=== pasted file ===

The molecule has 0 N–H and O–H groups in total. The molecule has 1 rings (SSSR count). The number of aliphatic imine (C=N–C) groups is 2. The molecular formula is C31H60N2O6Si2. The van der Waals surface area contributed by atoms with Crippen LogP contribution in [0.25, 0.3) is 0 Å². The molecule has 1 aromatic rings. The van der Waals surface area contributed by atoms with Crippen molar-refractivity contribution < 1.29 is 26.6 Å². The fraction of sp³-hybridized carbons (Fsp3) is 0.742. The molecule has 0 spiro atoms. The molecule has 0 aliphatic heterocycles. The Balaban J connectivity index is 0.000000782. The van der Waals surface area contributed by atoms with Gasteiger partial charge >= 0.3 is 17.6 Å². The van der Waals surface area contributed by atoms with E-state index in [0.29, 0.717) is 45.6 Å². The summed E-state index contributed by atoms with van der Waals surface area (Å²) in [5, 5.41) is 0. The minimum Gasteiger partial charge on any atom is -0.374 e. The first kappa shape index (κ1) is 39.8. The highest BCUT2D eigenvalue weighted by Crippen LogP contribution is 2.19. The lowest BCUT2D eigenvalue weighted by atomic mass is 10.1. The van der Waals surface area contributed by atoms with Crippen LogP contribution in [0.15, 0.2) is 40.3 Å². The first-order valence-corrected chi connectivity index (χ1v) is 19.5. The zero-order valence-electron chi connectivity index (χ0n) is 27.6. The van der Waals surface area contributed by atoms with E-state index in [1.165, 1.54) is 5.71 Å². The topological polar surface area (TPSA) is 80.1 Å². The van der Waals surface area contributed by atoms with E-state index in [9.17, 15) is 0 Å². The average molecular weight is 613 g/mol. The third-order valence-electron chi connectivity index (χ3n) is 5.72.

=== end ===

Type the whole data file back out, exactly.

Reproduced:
The molecule has 0 N–H and O–H groups in total. The molecule has 1 rings (SSSR count). The number of aliphatic imine (C=N–C) groups is 2. The molecular formula is C31H60N2O6Si2. The van der Waals surface area contributed by atoms with Crippen LogP contribution in [0.25, 0.3) is 0 Å². The molecule has 1 aromatic rings. The van der Waals surface area contributed by atoms with Crippen molar-refractivity contribution < 1.29 is 26.6 Å². The fraction of sp³-hybridized carbons (Fsp3) is 0.742. The molecule has 0 spiro atoms. The molecule has 0 aliphatic heterocycles. The Balaban J connectivity index is 0.000000782. The van der Waals surface area contributed by atoms with Gasteiger partial charge >= 0.3 is 17.6 Å². The van der Waals surface area contributed by atoms with E-state index in [0.29, 0.717) is 45.6 Å². The summed E-state index contributed by atoms with van der Waals surface area (Å²) in [5, 5.41) is 0. The minimum Gasteiger partial charge on any atom is -0.374 e. The first kappa shape index (κ1) is 39.8. The highest BCUT2D eigenvalue weighted by Crippen LogP contribution is 2.19. The lowest BCUT2D eigenvalue weighted by atomic mass is 10.1. The van der Waals surface area contributed by atoms with Crippen LogP contribution in [0.15, 0.2) is 40.3 Å². The first-order valence-corrected chi connectivity index (χ1v) is 19.5. The zero-order valence-electron chi connectivity index (χ0n) is 27.6. The van der Waals surface area contributed by atoms with E-state index in [1.165, 1.54) is 5.71 Å². The topological polar surface area (TPSA) is 80.1 Å². The van der Waals surface area contributed by atoms with E-state index in [9.17, 15) is 0 Å². The average molecular weight is 613 g/mol. The third-order valence-electron chi connectivity index (χ3n) is 5.72.